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Kurdish Referendum: More Military Threats to Independent Kurdistan



Despite the opposition of the central government in Baghdad, Kurdish political parties agreed to hold a referendum in the region on September 25th, 2017. The Kurdistan Regional Government (KRG) said that the referendum includes disputed areas, such as oil-rich province of Kirkuk, which is claimed by the Kurds and Baghdad.

Unquestionably, there will be some serious security and military threats that the KRG will not able to handle on their own. This piece details the security threats (in classical term military threats). So, the question in everybody’s mind these days is what will be the military threats to Iraqi Kurdistan if the region announces its independence?

MPF and Independent Kurdistan

Iran is pursuing a policy of strengthening its influence and interests in other countries, relying on non-governmental actors after the success of the Hezbollah support experiment, which is now in control of the Lebanese decisions. This type of dependence on governmental and non-governmental organizations are prevalent in Yemen, Iraq, and Syria, where Iran officially supports groups such as Ansar Allah led by Abdul Malik al-Houthi, which seized control of the Yemeni capital of Sana’a in late September 2014, and dozens of Iraqi militias active in both Syria and Iraq, such as Asaib Ah Al-Badr, Saraya al-Kharasani, and other Shiite groups operating under the cover of the People’s Mobilization Forces (MPF). Most of the Shiite militias and factions were formed by local volunteers under the PMF. Even though the Iraqi Parliament acknowledged PMF as a legal force, Abadi is too weak to take on the militias directly.  

The MPF objective encompasses eliminating terrorism in Iraq and in the region, to protecting the regime and the political process in Iraq, as per Abu Mahdi al-Mohandes, who is the deputy chairman of MPF Committee. Shia militants are concerned with protecting the regime and the political process, which is an uncharted territory for the PMF. It is an explicit declaration of the possibility of turning it into a sensitive and dangerous situation. The PMF are a great danger, but their threat is limited to certain (disputed) areas. These militants have fought to turn Iraq into a Shiite state that answer to the mullahs in Tehran. The next battle for Iraqi Shiite forces is to guarantee the territorial integrity of Iraq, Syria, and Lebanon, so that Iran (and its allies) can move unhindered throughout these regions. The partition of Iraq is the redline for Tehran, and in the case of a referendum and declaration of independence of northern Iraq, the PMF will be mobilized against the KRG. Some believes that the threat of war by the MPF against KRG arises not from the referendum, but from the disputed areas will be included in the upcoming referendum. Nonetheless, several indicators show that PMF will fuel the sectarian situation already present in Iraqi society, and will increase its division, which will inevitably lead to a new civil war and security threats aimed at the Kurdish entity. The war already took place in the disputed areas (Tuz Khurmatu) between Kurdish forces and MPF, after intervention in those areas by Peshmarga forces.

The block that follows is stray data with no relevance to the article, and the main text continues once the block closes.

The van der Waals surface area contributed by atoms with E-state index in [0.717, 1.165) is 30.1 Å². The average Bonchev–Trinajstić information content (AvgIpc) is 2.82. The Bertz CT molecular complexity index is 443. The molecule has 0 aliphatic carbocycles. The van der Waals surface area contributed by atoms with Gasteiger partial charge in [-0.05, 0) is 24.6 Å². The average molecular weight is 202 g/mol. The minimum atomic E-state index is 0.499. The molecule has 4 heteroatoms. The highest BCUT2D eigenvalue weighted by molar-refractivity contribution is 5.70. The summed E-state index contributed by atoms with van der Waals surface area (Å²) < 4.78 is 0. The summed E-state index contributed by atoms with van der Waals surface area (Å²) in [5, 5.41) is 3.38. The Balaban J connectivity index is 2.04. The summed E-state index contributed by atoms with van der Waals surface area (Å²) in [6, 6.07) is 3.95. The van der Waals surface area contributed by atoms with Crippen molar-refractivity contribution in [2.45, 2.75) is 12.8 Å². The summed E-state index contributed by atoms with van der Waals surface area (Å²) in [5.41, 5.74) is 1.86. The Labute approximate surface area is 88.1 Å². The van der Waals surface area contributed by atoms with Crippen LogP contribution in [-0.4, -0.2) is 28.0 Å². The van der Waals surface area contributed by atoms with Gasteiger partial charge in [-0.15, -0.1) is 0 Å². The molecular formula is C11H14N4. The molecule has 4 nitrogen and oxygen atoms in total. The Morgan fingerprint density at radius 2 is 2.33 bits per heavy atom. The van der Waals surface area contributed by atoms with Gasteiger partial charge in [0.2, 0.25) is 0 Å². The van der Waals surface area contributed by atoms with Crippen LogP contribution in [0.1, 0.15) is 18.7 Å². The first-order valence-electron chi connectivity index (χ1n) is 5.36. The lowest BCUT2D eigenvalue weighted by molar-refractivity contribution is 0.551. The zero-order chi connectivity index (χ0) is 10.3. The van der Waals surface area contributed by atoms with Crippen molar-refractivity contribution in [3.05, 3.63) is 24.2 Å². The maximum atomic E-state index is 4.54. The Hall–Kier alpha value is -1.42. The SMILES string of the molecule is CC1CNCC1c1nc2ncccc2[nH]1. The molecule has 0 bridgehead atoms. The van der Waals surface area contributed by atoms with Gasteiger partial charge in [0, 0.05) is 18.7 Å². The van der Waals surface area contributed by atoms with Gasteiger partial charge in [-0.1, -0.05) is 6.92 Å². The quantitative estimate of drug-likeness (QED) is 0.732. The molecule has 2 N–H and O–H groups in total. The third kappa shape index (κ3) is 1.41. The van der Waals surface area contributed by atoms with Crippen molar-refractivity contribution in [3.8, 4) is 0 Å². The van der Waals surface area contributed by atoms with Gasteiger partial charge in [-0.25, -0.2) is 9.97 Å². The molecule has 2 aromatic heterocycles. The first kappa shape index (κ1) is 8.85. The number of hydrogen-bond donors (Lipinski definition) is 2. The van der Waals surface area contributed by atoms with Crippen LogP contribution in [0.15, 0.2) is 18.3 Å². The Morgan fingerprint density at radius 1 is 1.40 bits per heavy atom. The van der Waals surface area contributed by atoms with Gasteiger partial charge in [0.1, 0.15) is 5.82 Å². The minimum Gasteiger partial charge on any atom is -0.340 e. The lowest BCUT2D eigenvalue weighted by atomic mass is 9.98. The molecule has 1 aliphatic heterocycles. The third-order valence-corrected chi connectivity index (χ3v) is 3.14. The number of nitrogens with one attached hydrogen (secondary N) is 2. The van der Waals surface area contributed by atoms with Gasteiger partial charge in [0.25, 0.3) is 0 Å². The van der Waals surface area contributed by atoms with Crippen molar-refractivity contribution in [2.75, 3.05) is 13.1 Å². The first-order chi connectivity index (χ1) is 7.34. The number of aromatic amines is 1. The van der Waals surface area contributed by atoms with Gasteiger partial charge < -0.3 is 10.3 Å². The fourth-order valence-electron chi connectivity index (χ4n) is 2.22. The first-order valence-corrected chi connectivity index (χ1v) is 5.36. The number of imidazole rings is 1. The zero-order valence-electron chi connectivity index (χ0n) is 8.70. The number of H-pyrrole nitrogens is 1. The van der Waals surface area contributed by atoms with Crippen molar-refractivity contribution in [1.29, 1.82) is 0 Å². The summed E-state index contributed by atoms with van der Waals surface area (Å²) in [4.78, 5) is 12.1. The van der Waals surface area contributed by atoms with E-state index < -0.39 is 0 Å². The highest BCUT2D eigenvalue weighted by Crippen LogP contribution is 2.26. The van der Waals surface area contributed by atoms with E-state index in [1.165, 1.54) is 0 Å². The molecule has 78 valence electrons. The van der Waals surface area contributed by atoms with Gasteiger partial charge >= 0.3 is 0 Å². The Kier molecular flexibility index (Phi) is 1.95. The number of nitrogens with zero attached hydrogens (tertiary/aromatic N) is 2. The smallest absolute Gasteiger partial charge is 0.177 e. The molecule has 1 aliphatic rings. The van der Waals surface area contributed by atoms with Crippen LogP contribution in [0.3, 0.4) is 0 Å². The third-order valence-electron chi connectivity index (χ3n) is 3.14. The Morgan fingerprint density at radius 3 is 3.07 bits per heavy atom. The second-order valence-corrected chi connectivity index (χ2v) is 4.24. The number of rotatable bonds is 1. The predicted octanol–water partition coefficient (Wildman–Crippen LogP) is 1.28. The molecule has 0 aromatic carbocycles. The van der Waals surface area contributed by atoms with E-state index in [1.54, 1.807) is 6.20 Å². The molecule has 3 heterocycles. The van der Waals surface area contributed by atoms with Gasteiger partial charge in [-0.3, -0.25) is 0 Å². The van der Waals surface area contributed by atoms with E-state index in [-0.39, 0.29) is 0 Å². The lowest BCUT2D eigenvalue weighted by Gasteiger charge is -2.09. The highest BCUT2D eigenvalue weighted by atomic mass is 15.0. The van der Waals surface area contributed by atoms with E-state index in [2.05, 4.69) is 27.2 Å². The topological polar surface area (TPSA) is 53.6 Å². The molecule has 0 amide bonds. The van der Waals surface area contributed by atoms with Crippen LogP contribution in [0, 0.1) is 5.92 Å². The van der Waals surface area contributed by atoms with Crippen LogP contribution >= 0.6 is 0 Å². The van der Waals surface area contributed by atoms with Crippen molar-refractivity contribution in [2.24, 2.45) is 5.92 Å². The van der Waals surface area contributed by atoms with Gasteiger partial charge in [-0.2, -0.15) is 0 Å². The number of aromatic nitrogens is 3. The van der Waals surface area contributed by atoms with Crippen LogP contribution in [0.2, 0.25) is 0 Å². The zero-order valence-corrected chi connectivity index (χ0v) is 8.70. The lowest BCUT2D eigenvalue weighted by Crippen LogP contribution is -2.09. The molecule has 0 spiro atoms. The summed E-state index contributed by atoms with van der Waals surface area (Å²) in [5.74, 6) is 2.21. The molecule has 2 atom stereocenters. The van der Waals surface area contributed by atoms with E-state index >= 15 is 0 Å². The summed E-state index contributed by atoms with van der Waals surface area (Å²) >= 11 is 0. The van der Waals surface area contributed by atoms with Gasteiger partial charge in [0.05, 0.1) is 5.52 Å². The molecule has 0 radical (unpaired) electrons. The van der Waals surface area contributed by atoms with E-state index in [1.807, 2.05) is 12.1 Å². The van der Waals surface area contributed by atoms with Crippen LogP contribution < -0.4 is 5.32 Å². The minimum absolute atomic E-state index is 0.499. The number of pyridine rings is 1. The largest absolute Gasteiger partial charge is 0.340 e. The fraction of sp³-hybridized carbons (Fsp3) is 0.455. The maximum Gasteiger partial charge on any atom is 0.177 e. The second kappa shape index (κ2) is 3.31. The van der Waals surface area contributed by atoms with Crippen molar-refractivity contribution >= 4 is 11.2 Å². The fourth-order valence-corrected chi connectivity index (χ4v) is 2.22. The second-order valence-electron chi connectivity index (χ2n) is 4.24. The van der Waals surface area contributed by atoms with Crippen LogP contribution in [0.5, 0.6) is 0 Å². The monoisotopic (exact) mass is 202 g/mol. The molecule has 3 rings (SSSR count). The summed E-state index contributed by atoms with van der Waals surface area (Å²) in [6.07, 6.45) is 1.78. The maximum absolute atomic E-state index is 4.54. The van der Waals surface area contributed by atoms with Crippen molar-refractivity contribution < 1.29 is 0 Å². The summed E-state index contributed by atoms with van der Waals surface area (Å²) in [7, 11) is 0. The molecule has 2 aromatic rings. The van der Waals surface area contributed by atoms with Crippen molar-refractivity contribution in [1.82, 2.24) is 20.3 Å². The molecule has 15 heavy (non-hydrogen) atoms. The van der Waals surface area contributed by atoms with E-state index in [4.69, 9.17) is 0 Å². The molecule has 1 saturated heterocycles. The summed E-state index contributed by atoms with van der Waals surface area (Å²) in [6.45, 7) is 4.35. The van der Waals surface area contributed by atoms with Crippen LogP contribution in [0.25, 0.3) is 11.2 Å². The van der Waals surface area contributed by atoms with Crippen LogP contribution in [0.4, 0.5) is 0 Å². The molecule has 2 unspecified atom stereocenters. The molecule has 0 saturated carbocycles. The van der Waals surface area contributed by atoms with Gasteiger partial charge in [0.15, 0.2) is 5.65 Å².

Arming Minorities in Disputed Areas

The Iraqi parliament voted earlier in favor of the PMF as an official formation and part of the Iraqi armed forces, authorizing them to enter any part of the country to liberate them from terrorist gangs, maintain security in other areas, and defend it against any potential threat. This grants them the flexibility to move into areas that are under the control of the Iraqi army prior to the arrival of ISIS, particularly the disputed areas between the Baghdad and Erbil. It is expected that the MPF would encircle the borders of the Kurdish Region via the exploitation and arming of minorities, particularly Shia Turkmen, who have sought PMF patronage to increase their local autonomy. It is very vital that the road be closed for the plan to work.